Dr. Conrad Murray and Michael Jackson
Michael Jackson's doctor charged
After being formally with involuntary manslaughter, Dr. Conrad Murray was released on bail; he also had to surrender his passport
By Kathy Williamson
Sentinel Contributing Writer
According to a complaint filed on Monday by the Los Angeles County district attorney's office, Conrad Murray, M.D., Michael Jackson's personal physician at the time of his death was charged with a single count of Involuntary Manslaughter, in violation of Penal Code Section 192(b), a felony.
Dr. Murray arrived at the Airport Branch Courthouse at approximately 12:55 p.m. and was met by Jackson fans, waving signs asking for "justice" and shouting "murderer!"
An international cadre of media gathered again, as they did in the rain on Friday in anticipation of the surrender of Murray. However, that appearance and press conference was abruptly canceled. At issue was an alleged dispute between the D.A., law enforcement and Murray's attorneys as to details of his arrest/surrender and if he would be handcuffed and jailed. It was uneventfully resolved.
The formal complaint - The People of the State of California v. Conrad Robert Murray (02/19/53), Case No. SA073164 - stated that Murray "unlawfully and without malice" did "kill Michael Joseph Jackson... in the commission of an unlawful act not amounting to a felony; and in the commission of a lawful act which might have produced death, in an unlawful manner, and without due caution and circumspection."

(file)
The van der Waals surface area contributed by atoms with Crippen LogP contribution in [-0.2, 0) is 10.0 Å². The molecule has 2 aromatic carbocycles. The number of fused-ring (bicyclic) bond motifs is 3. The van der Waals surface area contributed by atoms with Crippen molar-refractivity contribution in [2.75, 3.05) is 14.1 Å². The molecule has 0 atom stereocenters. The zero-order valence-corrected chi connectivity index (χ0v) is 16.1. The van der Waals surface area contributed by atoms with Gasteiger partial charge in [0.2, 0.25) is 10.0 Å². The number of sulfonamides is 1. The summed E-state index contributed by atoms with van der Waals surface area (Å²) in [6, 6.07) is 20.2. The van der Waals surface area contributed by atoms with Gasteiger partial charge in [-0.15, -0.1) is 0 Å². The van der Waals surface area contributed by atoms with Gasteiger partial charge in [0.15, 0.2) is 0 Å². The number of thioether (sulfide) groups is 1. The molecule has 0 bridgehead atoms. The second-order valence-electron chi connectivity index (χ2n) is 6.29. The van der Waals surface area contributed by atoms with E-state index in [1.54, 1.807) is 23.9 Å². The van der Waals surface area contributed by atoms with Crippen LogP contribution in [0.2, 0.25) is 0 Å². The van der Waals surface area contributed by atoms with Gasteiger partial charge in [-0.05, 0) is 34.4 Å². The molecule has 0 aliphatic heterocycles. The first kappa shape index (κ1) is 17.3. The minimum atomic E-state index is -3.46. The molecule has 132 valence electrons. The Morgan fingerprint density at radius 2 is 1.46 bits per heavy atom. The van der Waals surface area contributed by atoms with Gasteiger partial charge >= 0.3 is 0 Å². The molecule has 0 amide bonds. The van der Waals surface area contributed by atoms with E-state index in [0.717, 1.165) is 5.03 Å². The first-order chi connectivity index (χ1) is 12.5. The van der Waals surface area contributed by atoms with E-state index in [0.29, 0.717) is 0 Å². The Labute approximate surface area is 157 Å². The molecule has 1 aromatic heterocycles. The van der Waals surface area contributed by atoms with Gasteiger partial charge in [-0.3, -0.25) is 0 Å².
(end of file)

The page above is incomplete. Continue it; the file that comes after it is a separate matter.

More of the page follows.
Murray pleaded "not guilty" and was released within hours on a bail of $75,000. Murray will return to court on April 5 in downtown Los Angeles when a date will be set for a preliminary hearing. If the cardiologist is ultimately found guilty, he could face a maximum sentence of four years.
Superior Court Judge Keith L. Schwartz imposed restrictions on Murray that included the surrender of his passport. Schwartz stated, "In the states of California and Texas, you may not, under any circumstances use any anesthetic agent, specifically propafol... use... prescribe... have it in any manner."
Both of Jackson's parents and siblings were present at the courthouse. Upon arrival, brother Jermaine said, "This is a long time coming."
Later, as the visibly displeased family exited the premises, Jermaine described the proceedings as "B.S."
Jackson's mother Katherine said, "He's lying. He's guilty. No one was there but him."
During the seven-month investigation, Murray admitted that he left Jackson alone in the singer's Holmby Hills bedroom on June 25, after administering an intravenous dose of the anesthetic propofol for insomnia.
When Murray returned, Jackson was reportedly not breathing. There is a discrepancy regarding the amount of time that Murray was absent. He claims that he was away for two minutes to use the restroom. Yet, according to affidavits, the doctor's cell phone logged a 45-minute call during that time.
The office of the L.A. County Coroner recorded that Jackson's death was a homicide due to acute propofol intoxication combined with the effects of other sedatives.
Murray's attorney, Ed Chernoff, announced that the doctor would return to his practice in Nevada, this week.
Over the weekend, Murray publicly visited the gravesite of his former patient, Michael Jackson.